| ||Format||Pages||Price|| |
|5||$43.00||  ADD TO CART|
|Hardcopy (shipping and handling)||5||$43.00||  ADD TO CART|
Significance and Use
4.1 This experimental procedure yields meaningful data for the dc volume resistivity of glass. It is designed to minimize space charge, buildup polarization effects, and surface conductances. The temperature range is limited to room temperature to the annealing point of the specimen glass.
1.1 This test method covers the determination of the dc volume resistivity of a smooth, preferably polished, glass by measuring the resistance to passage of a small amount of direct current through the glass at a voltage high enough to assure adequate sensitivity. This current must be measured under steady-state conditions that is neither a charging current nor a space-charge, buildup polarization current.
1.2 This test method is intended for the determination of resistivities less than 1016 Ω·cm in the temperature range from 25°C to the annealing point of the glass.
1.3 This standard does not purport to address all of the safety concerns, if any, associated with its use. It is the responsibility of the user of this standard to establish appropriate safety and health practices and determine the applicability of regulatory limitations prior to use. For specific hazard statements, see Section 5.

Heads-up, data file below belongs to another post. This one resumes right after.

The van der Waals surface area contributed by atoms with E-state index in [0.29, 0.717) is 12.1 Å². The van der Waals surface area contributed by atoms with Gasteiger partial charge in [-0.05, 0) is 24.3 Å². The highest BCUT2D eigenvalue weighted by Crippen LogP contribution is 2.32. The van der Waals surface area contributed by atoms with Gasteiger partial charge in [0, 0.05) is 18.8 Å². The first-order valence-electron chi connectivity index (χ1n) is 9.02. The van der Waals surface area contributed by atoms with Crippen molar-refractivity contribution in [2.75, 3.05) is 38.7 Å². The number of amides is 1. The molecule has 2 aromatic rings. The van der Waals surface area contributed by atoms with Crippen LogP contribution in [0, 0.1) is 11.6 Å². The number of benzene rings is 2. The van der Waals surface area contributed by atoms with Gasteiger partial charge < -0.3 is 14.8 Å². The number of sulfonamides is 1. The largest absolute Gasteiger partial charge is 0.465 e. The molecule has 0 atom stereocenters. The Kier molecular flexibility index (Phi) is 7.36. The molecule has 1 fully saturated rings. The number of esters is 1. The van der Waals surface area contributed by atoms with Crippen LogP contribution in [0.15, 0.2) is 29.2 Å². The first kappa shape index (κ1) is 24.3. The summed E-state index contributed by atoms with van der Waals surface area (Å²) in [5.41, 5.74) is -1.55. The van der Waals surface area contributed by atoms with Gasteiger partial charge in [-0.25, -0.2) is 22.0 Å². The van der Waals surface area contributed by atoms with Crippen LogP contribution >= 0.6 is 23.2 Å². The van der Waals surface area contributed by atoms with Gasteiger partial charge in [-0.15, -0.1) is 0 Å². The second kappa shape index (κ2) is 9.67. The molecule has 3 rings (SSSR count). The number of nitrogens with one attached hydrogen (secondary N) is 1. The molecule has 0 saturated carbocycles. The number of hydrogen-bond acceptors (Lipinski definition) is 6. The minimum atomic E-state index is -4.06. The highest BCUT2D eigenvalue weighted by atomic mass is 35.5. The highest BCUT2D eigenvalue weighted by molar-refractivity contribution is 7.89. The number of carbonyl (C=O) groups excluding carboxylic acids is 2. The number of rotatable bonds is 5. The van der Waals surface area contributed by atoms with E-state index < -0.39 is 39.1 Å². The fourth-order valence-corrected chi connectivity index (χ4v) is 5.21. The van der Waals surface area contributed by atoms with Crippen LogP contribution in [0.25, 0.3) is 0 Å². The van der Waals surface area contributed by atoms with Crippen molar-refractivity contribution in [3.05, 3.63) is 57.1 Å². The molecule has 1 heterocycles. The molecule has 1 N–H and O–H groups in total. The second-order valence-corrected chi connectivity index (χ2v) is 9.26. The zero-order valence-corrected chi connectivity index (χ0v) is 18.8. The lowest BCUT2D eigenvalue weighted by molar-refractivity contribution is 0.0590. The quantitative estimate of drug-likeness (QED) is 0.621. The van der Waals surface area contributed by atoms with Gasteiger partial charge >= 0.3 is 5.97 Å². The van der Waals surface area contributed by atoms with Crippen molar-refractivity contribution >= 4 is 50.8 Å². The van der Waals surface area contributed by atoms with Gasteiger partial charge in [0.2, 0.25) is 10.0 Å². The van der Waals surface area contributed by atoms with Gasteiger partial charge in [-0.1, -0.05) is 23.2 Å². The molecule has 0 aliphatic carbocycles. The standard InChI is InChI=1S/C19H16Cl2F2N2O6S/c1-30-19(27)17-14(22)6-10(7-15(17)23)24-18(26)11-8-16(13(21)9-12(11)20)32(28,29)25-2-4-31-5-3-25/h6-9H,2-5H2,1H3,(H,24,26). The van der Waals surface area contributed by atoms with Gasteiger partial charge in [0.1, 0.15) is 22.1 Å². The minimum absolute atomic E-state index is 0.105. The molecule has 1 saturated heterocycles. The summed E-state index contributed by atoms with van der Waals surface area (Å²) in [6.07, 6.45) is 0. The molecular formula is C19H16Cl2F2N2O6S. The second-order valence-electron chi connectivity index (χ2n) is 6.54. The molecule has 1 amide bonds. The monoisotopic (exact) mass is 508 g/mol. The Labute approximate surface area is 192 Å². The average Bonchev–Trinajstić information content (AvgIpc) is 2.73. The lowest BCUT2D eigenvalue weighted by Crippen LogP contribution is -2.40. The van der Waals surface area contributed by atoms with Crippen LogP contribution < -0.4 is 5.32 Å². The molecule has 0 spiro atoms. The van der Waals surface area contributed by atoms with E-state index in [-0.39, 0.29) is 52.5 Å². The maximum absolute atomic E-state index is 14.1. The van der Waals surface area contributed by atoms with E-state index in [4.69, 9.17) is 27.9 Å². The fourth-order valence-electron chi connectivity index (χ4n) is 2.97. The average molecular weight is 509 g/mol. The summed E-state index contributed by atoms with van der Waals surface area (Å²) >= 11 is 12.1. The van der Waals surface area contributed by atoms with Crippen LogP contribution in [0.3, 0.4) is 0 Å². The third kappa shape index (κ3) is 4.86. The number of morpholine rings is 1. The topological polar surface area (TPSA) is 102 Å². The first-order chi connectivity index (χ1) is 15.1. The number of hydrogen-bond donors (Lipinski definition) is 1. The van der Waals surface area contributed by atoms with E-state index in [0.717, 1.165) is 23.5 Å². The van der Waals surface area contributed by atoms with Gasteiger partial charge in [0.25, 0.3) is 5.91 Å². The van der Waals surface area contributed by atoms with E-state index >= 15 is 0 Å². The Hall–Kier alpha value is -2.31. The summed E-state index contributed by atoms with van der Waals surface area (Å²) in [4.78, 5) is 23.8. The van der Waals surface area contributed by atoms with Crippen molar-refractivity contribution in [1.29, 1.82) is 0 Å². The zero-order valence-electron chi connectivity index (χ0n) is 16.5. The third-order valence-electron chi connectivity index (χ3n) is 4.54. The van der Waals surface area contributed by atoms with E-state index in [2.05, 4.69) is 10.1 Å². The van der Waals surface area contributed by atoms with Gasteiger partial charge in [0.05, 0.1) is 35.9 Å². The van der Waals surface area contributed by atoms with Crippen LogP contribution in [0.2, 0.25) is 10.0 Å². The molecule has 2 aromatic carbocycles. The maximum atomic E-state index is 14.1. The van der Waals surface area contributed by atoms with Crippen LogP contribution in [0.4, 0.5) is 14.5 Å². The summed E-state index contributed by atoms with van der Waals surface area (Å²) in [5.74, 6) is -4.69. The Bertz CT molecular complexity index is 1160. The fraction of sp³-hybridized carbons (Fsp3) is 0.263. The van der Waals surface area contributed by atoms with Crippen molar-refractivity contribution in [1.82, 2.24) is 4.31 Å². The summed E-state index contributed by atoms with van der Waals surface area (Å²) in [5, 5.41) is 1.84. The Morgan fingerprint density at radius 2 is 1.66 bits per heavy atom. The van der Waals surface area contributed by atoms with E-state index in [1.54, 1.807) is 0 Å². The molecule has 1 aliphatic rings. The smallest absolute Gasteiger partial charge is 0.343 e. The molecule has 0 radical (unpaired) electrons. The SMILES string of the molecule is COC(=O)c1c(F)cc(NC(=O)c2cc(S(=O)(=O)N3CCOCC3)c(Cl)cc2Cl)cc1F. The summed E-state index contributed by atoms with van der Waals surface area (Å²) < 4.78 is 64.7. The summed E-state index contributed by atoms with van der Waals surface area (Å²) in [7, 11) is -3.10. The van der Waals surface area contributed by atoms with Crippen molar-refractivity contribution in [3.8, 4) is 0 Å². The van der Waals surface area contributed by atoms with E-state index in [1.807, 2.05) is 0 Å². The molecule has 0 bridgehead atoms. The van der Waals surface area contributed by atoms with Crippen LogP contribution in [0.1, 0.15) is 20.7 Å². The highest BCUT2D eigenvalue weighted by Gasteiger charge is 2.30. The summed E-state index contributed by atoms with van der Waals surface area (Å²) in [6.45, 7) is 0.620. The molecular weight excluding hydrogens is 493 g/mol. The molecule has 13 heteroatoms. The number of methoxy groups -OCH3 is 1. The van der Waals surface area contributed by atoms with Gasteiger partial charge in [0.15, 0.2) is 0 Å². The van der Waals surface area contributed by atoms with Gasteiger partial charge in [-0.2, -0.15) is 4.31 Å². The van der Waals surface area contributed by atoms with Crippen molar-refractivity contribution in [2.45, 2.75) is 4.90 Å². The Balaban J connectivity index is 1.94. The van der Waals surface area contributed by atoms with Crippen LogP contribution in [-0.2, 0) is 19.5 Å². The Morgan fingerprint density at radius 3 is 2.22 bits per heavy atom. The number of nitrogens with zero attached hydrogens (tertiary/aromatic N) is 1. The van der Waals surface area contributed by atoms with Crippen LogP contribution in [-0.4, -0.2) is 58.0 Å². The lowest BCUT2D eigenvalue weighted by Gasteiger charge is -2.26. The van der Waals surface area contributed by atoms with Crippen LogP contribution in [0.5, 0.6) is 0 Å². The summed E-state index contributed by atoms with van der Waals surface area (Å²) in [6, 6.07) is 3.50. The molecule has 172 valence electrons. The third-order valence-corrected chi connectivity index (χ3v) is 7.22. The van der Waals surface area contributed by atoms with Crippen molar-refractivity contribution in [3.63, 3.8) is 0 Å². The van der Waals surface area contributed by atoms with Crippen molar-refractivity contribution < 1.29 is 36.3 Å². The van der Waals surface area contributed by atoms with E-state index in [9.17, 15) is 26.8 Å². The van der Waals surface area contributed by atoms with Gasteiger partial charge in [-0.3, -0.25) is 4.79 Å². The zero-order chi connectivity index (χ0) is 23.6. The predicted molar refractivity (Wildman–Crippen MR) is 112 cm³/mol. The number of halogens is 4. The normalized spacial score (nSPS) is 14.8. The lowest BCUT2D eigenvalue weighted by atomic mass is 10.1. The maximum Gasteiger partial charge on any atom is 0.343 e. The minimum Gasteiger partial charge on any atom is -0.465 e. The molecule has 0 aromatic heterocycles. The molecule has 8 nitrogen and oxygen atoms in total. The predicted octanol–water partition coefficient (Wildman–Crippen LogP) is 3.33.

2. Referenced Documents (purchase separately) The documents listed below are referenced within the subject standard but are not provided as part of the standard.
D257 Test Methods for DC Resistance or Conductance of Insulating Materials
D374 Test Methods for Thickness of Solid Electrical Insulation
D1711 Terminology Relating to Electrical Insulation
D1829 Test Method for Electrical Resistance of Ceramic Materials at Elevated Temperatures Withdrawn. The last approved version of this historical standard is referenced on www.astm.org.
ICS Number Code 81.040.10 (Raw materials and raw glass)
ASTM C657-93(2013), Standard Test Method for D-C Volume Resistivity of Glass, ASTM International, West Conshohocken, PA, 2013, www.astm.orgBack to Top